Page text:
Finding more time on my hands than one would realistically hope for I delved into the dusty recesses of long forgotten cardboard boxes and started re-reading books that have languished for the last seventeen years; they were all kept for a reason, quarantined due to pandemic not being one of them. They were books that severed a purpose, which educated, inspired and in some way shape shifted the trajectory of my life.

The Graham Greene’s though were really just for amusement, escapism, beautifully written and laced with humour and pathos, they were never read to inspire, at no point did I put one down and think I really must dash off to the Colonies, my actual and his literary paths were never meant to cross, with the possible exception of an Oxford pub to two.

And yet, there was a moment while living in Damascus I felt I had become a character in one of his novels, one of those eccentric expats embroiled in matters politically obscure or of the heart.

That moment came while taking my usual walk into the Old city from my apartment in the suburbs, a walk I made almost every day, except that the previous evening I had been made aware I was being investigated by the intelligence services, the not very secret police.

I closed the door of my apartment building and stood for a second on the step, the street was noisy as usual, mini buses parked three deep on the corner and the din of car horns, I looked left and right without moving from the door, the delivery guy from Pizza Panda said good morning as he passed by, over the street the woman from the Post Office was waving at me, I gave a half hearted wave back, nothing seemed out of the ordinary and yet my mind was full of suspicion, I set off and passed the two fruit and vegetable stalls, I said hello to the guy that always says hello to me and I  ignored the guy who ignores me. Who were the good guys I started to wonder, the ones that said hello with a cheery smile or the ones that didn’t.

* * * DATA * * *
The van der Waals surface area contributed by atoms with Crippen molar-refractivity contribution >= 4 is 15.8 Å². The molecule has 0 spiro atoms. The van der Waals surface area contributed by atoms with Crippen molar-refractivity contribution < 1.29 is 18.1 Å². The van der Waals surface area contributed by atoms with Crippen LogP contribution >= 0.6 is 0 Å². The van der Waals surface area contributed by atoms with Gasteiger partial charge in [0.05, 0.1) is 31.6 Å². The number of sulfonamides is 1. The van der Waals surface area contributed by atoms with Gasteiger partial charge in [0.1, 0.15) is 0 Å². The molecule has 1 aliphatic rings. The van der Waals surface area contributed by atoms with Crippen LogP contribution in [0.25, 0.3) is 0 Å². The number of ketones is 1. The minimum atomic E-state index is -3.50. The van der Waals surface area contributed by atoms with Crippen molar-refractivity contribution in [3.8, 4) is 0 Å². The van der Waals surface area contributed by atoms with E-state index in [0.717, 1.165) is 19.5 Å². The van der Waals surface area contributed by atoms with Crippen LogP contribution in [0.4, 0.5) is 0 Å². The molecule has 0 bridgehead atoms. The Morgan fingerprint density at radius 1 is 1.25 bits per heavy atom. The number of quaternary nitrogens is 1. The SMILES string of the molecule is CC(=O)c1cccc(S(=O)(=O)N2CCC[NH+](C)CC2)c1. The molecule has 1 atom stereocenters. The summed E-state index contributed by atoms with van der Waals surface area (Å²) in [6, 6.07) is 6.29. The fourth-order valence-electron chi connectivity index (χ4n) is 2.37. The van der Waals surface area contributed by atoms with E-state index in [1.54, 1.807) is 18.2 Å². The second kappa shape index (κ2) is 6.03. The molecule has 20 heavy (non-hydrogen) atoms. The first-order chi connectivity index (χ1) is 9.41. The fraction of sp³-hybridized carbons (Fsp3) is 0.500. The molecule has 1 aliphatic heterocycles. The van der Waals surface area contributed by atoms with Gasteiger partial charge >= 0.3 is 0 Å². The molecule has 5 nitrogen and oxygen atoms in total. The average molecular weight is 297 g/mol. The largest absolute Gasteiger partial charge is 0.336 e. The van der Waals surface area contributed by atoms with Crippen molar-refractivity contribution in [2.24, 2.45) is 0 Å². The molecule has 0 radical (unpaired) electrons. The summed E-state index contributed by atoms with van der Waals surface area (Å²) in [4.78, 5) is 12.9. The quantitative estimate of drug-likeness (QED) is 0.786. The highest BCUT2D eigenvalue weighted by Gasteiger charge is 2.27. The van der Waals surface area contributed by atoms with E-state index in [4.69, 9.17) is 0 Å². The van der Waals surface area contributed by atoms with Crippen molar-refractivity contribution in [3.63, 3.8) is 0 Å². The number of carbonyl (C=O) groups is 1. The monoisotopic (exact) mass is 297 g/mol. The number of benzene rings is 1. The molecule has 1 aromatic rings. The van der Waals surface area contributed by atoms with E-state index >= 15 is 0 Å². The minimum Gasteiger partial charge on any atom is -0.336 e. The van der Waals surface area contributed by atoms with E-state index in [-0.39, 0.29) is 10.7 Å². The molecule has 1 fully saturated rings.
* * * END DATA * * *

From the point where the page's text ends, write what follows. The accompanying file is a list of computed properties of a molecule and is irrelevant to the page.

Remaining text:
And so it began, the years of paranoia, of looking over my shoulder, thinking twice before answering a simple question, seeing two possible faces to every person I met.

My apartment block sat in the middle of a busy middle class neighbourhood, below were the gated villas of the well-to-do and the president’s office and where suited security lined the streets. Above were the ad-hoc half built houses clinging to the side of the mountain like Angora goats.

I scanned the faces of everyone in the street as I set off, if anyone was following me I was sure to know, as usual I walk quite quickly but as passed the French mandate era buildings of Afif I slowed to a dawdle and look in shop windows, casually I looked back along the street, had I not seen the guy in the blue t-shirt a few minutes earlier near my house? He crossed the street and disappeared and I continued on my way. Trying not to keep looking over my shoulder I crossed the intersection of Jisr al Abayad, the White Bridge, there was no bridge and nothing was white, concrete concealed the river, was anything ever clear in this city? The streets would have two names, the official name and the one everybody knew it as, and even houses would have more than one number, the real version and the official version.